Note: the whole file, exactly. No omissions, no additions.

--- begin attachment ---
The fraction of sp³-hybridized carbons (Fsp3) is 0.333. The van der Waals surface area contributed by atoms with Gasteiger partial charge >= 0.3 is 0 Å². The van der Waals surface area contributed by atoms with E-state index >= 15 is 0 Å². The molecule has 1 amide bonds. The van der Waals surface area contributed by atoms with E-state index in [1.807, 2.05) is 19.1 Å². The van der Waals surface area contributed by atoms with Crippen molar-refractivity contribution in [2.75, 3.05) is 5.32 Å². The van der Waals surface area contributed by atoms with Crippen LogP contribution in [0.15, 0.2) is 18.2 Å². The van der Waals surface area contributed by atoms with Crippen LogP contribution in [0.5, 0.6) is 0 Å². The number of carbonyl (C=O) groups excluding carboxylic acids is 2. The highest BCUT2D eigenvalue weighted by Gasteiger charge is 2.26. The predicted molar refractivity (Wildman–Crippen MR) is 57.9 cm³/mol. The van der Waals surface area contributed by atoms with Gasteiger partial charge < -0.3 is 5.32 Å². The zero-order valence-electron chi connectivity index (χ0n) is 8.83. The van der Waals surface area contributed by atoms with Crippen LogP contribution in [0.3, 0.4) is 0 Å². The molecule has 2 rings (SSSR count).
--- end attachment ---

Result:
The fraction of sp³-hybridized carbons (Fsp3) is 0.333. The van der Waals surface area contributed by atoms with Gasteiger partial charge >= 0.3 is 0 Å². The van der Waals surface area contributed by atoms with E-state index >= 15 is 0 Å². The molecule has 1 amide bonds. The van der Waals surface area contributed by atoms with E-state index in [1.807, 2.05) is 19.1 Å². The van der Waals surface area contributed by atoms with Crippen molar-refractivity contribution in [2.75, 3.05) is 5.32 Å². The van der Waals surface area contributed by atoms with Crippen LogP contribution in [0.15, 0.2) is 18.2 Å². The van der Waals surface area contributed by atoms with Crippen LogP contribution in [0.5, 0.6) is 0 Å². The number of carbonyl (C=O) groups excluding carboxylic acids is 2. The highest BCUT2D eigenvalue weighted by Gasteiger charge is 2.26. The predicted molar refractivity (Wildman–Crippen MR) is 57.9 cm³/mol. The van der Waals surface area contributed by atoms with Gasteiger partial charge < -0.3 is 5.32 Å². The zero-order valence-electron chi connectivity index (χ0n) is 8.83. The van der Waals surface area contributed by atoms with Crippen LogP contribution in [0.3, 0.4) is 0 Å². The molecule has 2 rings (SSSR count).